Childbirth is generally accepted to be a painful experience, but a new study indicates that some of the pain may come at the hands of health care workers. Researchers analyzed 65 studies from 34 countries (one study was conducted in NYC in 1999; other locations included Cuba, England, Australia, Sweden, Turkey, and Ghana) and found that women were mistreated across income levels and locations. The mistreatment ran the gamut, from things like neglect, a refusal to provide pain meds, poor communication, or a lack of respect for a woman's preferred birth position, to the extreme: slapping, pinching, gags, threatened beatings, and verbal abuse. One study, conducted in Tanzania, recorded four self-reported instances of rape and three of sexual abuse.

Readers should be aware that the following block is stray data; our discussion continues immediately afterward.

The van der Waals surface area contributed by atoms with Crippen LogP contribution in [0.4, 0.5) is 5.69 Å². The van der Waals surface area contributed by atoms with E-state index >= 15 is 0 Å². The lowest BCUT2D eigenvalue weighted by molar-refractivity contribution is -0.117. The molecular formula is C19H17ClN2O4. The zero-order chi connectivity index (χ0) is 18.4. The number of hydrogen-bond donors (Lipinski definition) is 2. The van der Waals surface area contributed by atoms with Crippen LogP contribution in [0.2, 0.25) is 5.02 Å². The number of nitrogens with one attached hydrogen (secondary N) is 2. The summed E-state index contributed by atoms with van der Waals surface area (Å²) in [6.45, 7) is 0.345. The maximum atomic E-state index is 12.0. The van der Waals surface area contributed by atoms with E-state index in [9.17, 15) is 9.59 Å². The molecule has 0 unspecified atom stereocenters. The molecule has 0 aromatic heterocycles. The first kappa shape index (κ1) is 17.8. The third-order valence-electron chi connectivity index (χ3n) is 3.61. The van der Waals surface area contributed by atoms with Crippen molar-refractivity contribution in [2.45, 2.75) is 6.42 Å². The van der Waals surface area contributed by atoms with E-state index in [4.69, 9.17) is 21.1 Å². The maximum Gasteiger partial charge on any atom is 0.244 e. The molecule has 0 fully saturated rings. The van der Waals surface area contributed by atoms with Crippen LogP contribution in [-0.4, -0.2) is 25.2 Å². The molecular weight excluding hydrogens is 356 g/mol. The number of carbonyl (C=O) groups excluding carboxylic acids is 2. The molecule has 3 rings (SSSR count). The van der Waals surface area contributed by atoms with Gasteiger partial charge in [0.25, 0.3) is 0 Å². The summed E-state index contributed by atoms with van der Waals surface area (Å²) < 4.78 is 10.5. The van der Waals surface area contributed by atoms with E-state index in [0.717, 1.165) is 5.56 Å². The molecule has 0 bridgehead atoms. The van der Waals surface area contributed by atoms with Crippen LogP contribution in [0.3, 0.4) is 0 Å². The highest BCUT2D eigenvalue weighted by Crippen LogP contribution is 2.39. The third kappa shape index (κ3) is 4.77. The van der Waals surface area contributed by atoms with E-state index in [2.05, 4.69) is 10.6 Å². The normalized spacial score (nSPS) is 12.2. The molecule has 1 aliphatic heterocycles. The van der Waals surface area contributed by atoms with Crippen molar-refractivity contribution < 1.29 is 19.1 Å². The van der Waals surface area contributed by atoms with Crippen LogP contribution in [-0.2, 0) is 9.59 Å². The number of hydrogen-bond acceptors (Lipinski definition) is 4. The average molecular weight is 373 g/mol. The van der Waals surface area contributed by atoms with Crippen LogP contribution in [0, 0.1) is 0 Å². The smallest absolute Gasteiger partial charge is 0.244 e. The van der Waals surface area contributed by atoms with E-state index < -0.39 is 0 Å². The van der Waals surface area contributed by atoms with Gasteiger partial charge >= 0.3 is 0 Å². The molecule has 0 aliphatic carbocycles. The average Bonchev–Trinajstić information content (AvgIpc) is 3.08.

While the researchers write that their study provides "a comprehensive, evidence-based typology of the mistreatment of women during childbirth," the New York Times notes it does not calculate any sort of global estimate of abuse, and some figures produced by the individual studies themselves are wide-ranging: 28% of women in that Tanzania study reported abuse, while 98% did in a study out of Nigeria. The paper observes that such abuse can spur women to steer clear of hospitals, "undermin[ing] international goals of reducing deaths during childbirth." In a 2014 statement on the issue, the WHO wrote, "Adolescents, unmarried women, women of low socio-economic status, women from ethnic minorities, migrant women, and women living with HIV are particularly likely to experience disrespectful and abusive treatment." (This woman has an extreme birth story.)